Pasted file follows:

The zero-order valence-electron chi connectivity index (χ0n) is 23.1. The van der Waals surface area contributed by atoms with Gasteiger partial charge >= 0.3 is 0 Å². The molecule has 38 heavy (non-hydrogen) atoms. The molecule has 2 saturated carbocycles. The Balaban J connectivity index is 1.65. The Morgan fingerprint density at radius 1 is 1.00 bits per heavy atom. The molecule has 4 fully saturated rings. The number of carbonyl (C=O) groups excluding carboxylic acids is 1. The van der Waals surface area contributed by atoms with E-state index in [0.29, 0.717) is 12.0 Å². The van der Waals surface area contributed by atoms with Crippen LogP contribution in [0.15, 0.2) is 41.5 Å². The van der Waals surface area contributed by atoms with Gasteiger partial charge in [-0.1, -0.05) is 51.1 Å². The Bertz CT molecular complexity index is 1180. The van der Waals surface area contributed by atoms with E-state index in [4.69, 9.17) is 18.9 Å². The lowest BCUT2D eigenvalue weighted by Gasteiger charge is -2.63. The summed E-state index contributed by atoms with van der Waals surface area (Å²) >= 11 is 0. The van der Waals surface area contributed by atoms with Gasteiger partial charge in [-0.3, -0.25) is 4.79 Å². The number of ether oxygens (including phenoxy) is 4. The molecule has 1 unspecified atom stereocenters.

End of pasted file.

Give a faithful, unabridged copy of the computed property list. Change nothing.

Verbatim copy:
The zero-order valence-electron chi connectivity index (χ0n) is 23.1. The van der Waals surface area contributed by atoms with Gasteiger partial charge >= 0.3 is 0 Å². The molecule has 38 heavy (non-hydrogen) atoms. The molecule has 2 saturated carbocycles. The Balaban J connectivity index is 1.65. The Morgan fingerprint density at radius 1 is 1.00 bits per heavy atom. The molecule has 4 fully saturated rings. The number of carbonyl (C=O) groups excluding carboxylic acids is 1. The van der Waals surface area contributed by atoms with E-state index in [0.29, 0.717) is 12.0 Å². The van der Waals surface area contributed by atoms with Crippen LogP contribution in [0.15, 0.2) is 41.5 Å². The van der Waals surface area contributed by atoms with Gasteiger partial charge in [-0.1, -0.05) is 51.1 Å². The Bertz CT molecular complexity index is 1180. The van der Waals surface area contributed by atoms with E-state index in [4.69, 9.17) is 18.9 Å². The lowest BCUT2D eigenvalue weighted by Gasteiger charge is -2.63. The summed E-state index contributed by atoms with van der Waals surface area (Å²) >= 11 is 0. The van der Waals surface area contributed by atoms with Gasteiger partial charge in [-0.3, -0.25) is 4.79 Å². The number of ether oxygens (including phenoxy) is 4. The molecule has 1 unspecified atom stereocenters.